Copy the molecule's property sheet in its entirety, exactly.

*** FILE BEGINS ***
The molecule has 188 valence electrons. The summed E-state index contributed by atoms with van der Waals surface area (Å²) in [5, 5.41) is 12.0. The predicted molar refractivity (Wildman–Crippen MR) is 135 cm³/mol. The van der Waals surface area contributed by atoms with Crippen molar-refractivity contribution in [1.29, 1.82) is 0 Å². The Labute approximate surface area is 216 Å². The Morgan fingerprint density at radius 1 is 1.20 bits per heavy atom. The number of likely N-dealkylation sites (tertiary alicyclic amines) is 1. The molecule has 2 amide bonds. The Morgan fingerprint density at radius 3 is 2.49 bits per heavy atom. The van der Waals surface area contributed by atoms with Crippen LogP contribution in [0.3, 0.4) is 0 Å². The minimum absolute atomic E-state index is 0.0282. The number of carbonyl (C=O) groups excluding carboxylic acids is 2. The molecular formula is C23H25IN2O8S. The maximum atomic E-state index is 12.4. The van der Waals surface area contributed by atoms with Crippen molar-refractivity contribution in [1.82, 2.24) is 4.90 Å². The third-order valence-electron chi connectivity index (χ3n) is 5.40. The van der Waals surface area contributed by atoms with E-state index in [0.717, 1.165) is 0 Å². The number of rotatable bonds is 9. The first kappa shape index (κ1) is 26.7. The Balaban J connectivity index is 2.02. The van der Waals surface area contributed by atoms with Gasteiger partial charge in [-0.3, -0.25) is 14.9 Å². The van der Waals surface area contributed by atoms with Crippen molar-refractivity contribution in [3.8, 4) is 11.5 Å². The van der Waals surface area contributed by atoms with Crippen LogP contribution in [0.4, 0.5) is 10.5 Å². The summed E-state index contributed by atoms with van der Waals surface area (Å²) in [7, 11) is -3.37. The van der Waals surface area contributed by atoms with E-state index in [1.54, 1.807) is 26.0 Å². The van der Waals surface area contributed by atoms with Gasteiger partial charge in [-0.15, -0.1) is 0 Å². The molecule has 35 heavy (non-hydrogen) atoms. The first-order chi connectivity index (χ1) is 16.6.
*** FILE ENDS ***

The molecule has 188 valence electrons. The summed E-state index contributed by atoms with van der Waals surface area (Å²) in [5, 5.41) is 12.0. The predicted molar refractivity (Wildman–Crippen MR) is 135 cm³/mol. The van der Waals surface area contributed by atoms with Crippen molar-refractivity contribution in [1.29, 1.82) is 0 Å². The Labute approximate surface area is 216 Å². The Morgan fingerprint density at radius 1 is 1.20 bits per heavy atom. The number of likely N-dealkylation sites (tertiary alicyclic amines) is 1. The molecule has 2 amide bonds. The Morgan fingerprint density at radius 3 is 2.49 bits per heavy atom. The van der Waals surface area contributed by atoms with Crippen LogP contribution in [0.3, 0.4) is 0 Å². The minimum absolute atomic E-state index is 0.0282. The number of carbonyl (C=O) groups excluding carboxylic acids is 2. The molecular formula is C23H25IN2O8S. The maximum atomic E-state index is 12.4. The van der Waals surface area contributed by atoms with Crippen molar-refractivity contribution in [1.82, 2.24) is 4.90 Å². The third-order valence-electron chi connectivity index (χ3n) is 5.40. The van der Waals surface area contributed by atoms with E-state index in [0.717, 1.165) is 0 Å². The number of rotatable bonds is 9. The first kappa shape index (κ1) is 26.7. The Balaban J connectivity index is 2.02. The van der Waals surface area contributed by atoms with Gasteiger partial charge in [-0.3, -0.25) is 14.9 Å². The van der Waals surface area contributed by atoms with Crippen molar-refractivity contribution in [3.8, 4) is 11.5 Å². The van der Waals surface area contributed by atoms with Crippen LogP contribution in [0.4, 0.5) is 10.5 Å². The summed E-state index contributed by atoms with van der Waals surface area (Å²) in [7, 11) is -3.37. The van der Waals surface area contributed by atoms with E-state index in [1.54, 1.807) is 26.0 Å². The van der Waals surface area contributed by atoms with Gasteiger partial charge in [-0.15, -0.1) is 0 Å². The molecule has 35 heavy (non-hydrogen) atoms. The first-order chi connectivity index (χ1) is 16.6.